I won't spend much time on the background of the restaurant, cuisine, or Sean Brock, so I encourage you to check out Husk's website and read about it for yourself.  Also encourage you to watch PBS's Mind of a Chef season 2, on which Sean Brock is one of the two main subjects.   Basically Husk focuses on food regional to Charleston and using heirloom varieties of both produce and protein.   It's not your typical Farm to Table restaurant or your typical low-country restaurant, but the best of all of that.  They have contributed significantly to research and cultivation of many heirloom foods  native to the area that have long been lost to industrialized farming.  Same goes with pork, they are well known for what they are able to create with pork and the variety of pig as well.  So, that being said, we have to order lots of pork!

First up, appetizers.  We order the Kentuckyaki glazed pig's ear lettuce wraps with sweet vinegar marinated cucumber, red onion, Bourbon Barrel togarashi.    The pig's ears were super crispy and very tasty!

Next up - Tempura rock shrimp with tangerine, oyster mushrooms, napa cabbage, red pepper-soy dressing, radish, and cilantro.  Delicious.

Third course - Kurious Farm Bibb with crispy chicken skins, cherry tomato, farm egg, cucumber, radish, feta, and charred onion vinaigrette.  More deliciousness!

Fourth Course - Anson Mill's Farro Verde with preserved duck, heirloom pumpkin, fried egg, and baby brassicas.  This was my first time having farro, and I'm now a HUGE fan.  I recently bought some after Cooking Light highlighted it with other lesser known grains, but hadn't made it yet.   Can't wait! Although I don't think I can get it anywhere near this tasty.  They just rolled this out on the menu the day before, lucky us!

Close up of the farro - duck dish
Fifth courses - the entrees.  I got the Wreckfish from Mark Marhefka with roasted autumn squash and heirloom cauliflower, pecan gastrique, and brown butter.  Wreckfish was very mild and well cooked (never had it before or heard of it before), cauliflower and vegetables were perfectly charred.  The squash was so tender and sweet I almost convinced myself they had given me some sort of fruit by mistake! The pecan gastrique made it even more tasty.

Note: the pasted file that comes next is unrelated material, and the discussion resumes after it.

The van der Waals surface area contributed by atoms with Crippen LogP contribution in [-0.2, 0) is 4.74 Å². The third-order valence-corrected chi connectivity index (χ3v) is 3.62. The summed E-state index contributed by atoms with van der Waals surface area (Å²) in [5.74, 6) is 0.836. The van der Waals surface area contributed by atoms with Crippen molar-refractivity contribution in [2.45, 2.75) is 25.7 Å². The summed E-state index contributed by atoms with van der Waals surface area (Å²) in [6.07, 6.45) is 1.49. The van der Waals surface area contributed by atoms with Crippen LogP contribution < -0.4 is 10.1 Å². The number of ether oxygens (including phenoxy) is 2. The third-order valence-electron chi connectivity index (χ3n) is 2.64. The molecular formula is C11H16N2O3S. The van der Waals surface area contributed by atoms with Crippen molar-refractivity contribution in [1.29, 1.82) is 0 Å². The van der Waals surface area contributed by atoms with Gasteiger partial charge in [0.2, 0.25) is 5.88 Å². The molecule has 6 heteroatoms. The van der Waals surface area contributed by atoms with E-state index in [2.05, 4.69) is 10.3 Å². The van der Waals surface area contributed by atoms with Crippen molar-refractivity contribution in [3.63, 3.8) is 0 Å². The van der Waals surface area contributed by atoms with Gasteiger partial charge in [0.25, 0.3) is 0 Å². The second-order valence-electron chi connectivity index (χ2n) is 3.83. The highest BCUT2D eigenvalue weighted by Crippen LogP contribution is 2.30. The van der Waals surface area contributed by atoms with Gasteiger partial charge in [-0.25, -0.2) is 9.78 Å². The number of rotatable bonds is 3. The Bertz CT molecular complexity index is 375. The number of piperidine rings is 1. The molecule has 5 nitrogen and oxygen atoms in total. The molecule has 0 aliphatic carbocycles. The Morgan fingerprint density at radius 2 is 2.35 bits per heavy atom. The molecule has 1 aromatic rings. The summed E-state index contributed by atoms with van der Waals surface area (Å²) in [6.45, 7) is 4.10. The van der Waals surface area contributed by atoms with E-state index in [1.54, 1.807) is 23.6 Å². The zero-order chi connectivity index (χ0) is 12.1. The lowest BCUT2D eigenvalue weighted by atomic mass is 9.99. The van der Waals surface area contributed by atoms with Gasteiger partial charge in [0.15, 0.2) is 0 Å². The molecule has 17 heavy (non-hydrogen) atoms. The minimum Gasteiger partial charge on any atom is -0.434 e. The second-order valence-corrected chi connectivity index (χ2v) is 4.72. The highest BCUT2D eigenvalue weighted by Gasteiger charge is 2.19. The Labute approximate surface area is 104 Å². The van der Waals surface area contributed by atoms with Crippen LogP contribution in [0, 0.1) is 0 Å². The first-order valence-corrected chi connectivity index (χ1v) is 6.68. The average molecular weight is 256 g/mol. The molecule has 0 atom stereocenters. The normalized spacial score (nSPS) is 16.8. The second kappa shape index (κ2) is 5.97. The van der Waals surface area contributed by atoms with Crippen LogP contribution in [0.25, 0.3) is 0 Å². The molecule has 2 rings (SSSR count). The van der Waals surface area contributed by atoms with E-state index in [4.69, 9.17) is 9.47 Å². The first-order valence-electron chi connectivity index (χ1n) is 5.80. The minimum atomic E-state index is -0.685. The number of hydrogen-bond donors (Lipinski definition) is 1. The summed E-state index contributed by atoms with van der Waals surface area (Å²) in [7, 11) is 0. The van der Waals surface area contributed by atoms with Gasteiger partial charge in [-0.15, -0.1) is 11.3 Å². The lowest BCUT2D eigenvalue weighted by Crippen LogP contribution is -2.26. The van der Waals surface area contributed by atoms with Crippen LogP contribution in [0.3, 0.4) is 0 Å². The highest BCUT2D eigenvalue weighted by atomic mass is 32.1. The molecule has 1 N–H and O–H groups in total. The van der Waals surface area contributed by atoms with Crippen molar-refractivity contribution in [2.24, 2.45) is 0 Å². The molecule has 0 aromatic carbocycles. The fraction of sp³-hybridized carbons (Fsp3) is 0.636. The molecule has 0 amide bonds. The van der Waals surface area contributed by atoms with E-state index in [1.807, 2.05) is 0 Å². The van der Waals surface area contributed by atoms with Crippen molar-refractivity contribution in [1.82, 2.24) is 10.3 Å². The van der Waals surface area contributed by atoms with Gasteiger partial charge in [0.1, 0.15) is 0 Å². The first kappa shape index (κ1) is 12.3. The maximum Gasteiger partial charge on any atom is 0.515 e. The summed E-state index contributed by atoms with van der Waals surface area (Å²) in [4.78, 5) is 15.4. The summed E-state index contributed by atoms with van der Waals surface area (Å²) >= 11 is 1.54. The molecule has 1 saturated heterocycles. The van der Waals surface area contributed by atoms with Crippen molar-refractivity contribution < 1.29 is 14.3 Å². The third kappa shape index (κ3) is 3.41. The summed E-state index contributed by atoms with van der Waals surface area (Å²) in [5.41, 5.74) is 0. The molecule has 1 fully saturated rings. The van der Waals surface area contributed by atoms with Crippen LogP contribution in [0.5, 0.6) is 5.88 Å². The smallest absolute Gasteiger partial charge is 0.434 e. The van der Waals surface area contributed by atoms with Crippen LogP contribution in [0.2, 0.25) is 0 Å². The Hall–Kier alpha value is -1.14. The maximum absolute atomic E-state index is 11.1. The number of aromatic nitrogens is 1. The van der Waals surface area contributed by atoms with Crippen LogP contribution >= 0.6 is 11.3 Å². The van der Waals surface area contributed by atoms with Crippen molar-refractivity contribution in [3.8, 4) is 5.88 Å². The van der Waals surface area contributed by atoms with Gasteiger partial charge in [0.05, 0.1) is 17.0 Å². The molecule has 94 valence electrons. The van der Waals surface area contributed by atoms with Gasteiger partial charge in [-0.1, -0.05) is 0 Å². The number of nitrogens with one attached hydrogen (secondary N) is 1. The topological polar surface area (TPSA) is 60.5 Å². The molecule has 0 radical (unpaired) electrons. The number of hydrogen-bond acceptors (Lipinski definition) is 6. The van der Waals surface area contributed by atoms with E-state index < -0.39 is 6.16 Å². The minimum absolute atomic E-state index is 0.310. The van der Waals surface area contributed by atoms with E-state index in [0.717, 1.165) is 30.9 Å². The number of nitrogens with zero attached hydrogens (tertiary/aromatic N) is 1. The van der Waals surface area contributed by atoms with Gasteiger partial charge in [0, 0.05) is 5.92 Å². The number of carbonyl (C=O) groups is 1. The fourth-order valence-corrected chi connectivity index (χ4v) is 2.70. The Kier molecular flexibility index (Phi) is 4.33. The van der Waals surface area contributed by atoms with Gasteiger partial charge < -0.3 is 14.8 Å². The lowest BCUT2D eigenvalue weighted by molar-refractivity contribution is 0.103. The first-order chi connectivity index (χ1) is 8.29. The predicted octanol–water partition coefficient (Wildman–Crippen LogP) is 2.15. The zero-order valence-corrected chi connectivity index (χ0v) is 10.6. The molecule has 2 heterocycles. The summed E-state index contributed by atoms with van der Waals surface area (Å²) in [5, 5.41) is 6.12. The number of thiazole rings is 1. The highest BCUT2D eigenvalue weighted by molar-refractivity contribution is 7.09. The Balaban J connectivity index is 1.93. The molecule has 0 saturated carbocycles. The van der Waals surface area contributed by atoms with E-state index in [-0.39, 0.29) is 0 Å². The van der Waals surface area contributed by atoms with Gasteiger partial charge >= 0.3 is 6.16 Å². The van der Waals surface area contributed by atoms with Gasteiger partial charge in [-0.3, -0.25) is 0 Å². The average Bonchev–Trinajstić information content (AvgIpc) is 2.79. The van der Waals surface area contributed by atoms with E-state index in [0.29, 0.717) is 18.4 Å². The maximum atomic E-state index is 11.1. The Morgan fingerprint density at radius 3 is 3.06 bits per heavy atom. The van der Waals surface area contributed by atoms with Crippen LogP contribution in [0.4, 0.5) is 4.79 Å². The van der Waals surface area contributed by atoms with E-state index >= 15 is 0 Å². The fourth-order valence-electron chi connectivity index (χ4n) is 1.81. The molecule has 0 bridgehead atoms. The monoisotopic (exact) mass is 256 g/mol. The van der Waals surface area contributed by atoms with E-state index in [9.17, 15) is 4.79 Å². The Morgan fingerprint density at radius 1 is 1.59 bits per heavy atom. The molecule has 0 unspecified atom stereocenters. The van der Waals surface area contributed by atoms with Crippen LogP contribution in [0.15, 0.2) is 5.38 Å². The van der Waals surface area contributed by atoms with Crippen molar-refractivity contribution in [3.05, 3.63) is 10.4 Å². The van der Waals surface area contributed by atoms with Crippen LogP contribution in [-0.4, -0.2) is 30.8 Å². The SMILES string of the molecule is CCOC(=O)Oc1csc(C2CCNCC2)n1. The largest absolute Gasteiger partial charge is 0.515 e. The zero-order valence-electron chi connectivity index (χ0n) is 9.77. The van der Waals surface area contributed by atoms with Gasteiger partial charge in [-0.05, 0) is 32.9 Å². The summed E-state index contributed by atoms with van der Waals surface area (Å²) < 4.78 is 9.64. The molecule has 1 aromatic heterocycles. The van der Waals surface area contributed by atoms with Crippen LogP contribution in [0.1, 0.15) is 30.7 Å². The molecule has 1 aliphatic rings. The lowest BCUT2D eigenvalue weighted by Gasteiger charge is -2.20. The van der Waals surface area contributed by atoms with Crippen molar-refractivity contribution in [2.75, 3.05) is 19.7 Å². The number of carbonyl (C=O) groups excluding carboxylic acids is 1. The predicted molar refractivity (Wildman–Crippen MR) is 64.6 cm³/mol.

Our other entree was the creme dela creme - American Spot Heritage Pork with Carolina Gold red rice, Benton's bacon, Heirloom kale, lemon, and chilies.   The entire dish lived up to all the hype and then some!  The pork was very terrine like, meaning it was several cuts mashed together in the patty shape.

close-up of pork terrine
We also got all of the sides, which were a skillet of Allan Benton's Bacon Cornbread, Wood fired Geechie Boy Mill Grits with TN Cheddar, and the last dish of Napa cabbage, Mepkin Abbey Shitake with peanuts and black garlic.

Grits and Cabbage side dishes

Napa cabbage dish


Grits closeup (notice I have the pork dish now!)
So what did we think?  There is a good reason that Husk is one of the hottest restaurants in the country right now.  It's not just an award winning chef making good food, it's the food itself.  Using the heirloom varieties with so much more flavor than what we are used too is super cool.  If we had to choose just one thing to order again, it would be the pork entree.  Amazingly delicious! Overall a wonderful meal and very glad we had the opportunity to eat at Husk.  

Next up I'll write out all our other tasty adventures in Charleston and Savannah. Stay tuned!